Friday, April 24, 2009

Note Rates Hit 3%

Ten Year Note rates tested the 3.00% level at the end of trading today marking the first time rates have touched this level since the Federal Reserve announced its long-term security purchase intention. Rates continued advancing despite continued weak economic news. Durable goods orders again slipped. Orders data has fallen now in seven of the past eight months.

Concern exists over how the markets will react to an additional $100 billion + in new securities being auctioned off next week. Of this amount, some $30 billion of debt will be in the 7 year, intermediate range.

We had been watching the rising trend in rates. In earlier blogs, we noted that rates were testing the red channel line and mentioned that we were positioning ourselves for higher rates.

Rates tried to fall today after the 1 pm CDT release of the Bank stress test results. Little information was provided on banking weaknesses and the market tone weakened. Stocks gave up much of their earlier rally and treasury rates headed down. But in the final 15 minutes of trading, rates rallied trying hard to penetrate the 3.0% level. Today marked options expiration day for the May Treasury futures making it hard to distinguish what was real market movement as opposed to activity targeting a certain strike price. A popular option strike price was 121-16. Note prices touched 121-165 before finally settling at 121-175.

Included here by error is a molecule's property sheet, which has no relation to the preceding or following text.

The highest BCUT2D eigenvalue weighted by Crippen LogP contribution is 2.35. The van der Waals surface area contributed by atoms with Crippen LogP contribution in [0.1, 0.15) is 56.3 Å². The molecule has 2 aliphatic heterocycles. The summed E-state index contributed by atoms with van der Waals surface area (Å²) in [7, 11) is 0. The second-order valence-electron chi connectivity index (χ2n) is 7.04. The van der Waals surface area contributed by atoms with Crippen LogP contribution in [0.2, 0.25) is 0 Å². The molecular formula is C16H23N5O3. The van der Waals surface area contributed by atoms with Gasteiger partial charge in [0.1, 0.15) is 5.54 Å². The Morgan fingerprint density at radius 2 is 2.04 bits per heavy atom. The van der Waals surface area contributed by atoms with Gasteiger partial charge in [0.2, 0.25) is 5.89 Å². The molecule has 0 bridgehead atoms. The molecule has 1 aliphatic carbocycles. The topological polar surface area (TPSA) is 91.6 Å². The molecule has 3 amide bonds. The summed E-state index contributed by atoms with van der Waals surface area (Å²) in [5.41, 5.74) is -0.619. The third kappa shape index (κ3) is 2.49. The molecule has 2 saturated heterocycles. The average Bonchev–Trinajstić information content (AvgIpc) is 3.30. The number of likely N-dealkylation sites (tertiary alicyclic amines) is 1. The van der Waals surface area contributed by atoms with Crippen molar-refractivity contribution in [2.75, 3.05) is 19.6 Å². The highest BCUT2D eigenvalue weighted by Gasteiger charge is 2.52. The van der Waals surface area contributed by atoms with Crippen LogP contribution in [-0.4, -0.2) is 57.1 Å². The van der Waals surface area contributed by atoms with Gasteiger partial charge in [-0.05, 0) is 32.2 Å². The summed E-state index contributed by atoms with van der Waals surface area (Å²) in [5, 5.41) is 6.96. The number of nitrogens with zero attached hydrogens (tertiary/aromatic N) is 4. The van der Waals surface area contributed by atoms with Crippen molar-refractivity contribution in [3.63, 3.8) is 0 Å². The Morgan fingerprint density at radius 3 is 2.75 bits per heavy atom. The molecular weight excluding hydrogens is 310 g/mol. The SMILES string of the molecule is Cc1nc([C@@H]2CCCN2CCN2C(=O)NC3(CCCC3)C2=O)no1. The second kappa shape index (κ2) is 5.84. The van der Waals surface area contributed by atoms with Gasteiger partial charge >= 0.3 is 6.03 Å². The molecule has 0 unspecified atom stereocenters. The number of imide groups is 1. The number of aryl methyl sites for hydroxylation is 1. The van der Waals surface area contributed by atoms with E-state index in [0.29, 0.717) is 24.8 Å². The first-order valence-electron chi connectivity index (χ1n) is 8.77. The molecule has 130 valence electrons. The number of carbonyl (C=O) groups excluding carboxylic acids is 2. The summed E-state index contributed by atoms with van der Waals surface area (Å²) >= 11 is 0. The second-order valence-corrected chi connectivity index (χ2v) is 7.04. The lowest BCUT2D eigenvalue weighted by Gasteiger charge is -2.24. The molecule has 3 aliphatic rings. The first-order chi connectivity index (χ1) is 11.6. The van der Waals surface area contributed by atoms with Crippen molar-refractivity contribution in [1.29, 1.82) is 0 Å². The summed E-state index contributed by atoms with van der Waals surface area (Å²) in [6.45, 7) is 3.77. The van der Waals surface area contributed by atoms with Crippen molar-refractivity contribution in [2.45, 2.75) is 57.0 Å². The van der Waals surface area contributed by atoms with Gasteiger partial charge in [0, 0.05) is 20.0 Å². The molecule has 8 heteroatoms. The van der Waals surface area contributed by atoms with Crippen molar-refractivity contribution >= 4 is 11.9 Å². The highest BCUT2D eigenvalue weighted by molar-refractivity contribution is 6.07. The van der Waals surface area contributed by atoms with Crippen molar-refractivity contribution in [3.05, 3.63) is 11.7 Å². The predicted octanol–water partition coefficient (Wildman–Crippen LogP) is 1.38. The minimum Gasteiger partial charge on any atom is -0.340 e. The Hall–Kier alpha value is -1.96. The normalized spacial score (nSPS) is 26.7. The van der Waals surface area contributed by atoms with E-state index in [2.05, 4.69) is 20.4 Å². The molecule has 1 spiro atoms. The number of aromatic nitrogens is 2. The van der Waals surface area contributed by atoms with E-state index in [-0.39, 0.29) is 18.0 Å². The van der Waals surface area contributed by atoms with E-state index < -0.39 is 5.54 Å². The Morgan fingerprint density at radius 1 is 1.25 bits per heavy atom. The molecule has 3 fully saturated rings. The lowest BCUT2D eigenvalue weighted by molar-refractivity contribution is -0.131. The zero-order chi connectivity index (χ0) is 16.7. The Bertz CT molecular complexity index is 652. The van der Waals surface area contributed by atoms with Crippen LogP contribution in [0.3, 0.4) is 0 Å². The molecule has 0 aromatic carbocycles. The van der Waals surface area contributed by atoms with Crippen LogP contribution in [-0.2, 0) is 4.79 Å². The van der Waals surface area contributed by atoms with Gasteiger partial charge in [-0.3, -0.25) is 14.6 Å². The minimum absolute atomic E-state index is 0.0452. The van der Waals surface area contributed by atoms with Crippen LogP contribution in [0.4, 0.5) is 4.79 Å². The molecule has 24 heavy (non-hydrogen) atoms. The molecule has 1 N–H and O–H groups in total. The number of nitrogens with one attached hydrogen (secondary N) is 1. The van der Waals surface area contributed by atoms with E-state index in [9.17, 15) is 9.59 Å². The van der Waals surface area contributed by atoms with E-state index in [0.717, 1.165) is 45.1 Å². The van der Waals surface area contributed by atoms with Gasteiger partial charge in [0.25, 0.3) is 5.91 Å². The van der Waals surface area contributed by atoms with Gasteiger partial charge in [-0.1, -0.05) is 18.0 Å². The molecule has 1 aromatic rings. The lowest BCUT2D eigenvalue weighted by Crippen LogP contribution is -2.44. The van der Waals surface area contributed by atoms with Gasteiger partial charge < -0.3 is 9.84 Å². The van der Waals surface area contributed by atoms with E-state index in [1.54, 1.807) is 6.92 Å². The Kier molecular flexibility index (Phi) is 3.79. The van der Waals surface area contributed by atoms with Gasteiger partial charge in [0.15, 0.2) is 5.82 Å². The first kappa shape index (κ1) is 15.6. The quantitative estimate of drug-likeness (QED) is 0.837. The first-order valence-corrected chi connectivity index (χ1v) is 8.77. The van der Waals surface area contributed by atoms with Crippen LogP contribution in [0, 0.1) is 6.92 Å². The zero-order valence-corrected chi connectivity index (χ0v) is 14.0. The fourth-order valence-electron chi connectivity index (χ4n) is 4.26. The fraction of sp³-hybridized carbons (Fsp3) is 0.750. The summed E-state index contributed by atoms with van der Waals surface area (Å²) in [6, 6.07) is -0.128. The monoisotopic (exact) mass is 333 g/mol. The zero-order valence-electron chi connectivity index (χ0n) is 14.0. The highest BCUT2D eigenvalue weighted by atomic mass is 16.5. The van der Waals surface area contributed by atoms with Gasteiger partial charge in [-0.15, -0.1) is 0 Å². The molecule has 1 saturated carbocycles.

We believe that the upward move will continue. The Weekly Size chart above shows that volatility is starting to rise. When Size is rising, one should stick with the trend. The moving average on the Size chart is 0.24 while the latest data point is 0.12. Volatility can at least double from the current level.

A longer term view of the note rates show that there is a significant falling trendline that comes in around 3.20. Note rates have not had much success in getting through this resistance level since the downtrend began almost two years ago.

Should rates break above the 3.2% level, expect some resistance at the last low of around 3.35%. While resistance levels could be important, one must consider the magnitude of the move that we have endured. Rates have fallen from a high of 5.2% to a weekly closing low of 2.13%. Note how the stock market has made a major move in the recent two months perhaps only because it has been so oversold. Interest rates, having fallen by so much, could easily rally sharply, retracing much of the down move.

While the Federal Reserve may intervene to keep rates lower, the increasing debt supply, over $100 billion each month, is sure to eventually take its toll on rates. The global market is much bigger than the Fed. While we will have to see how rates react when hitting the 3.2% level, I will continue to position my trading stance for higher rates.

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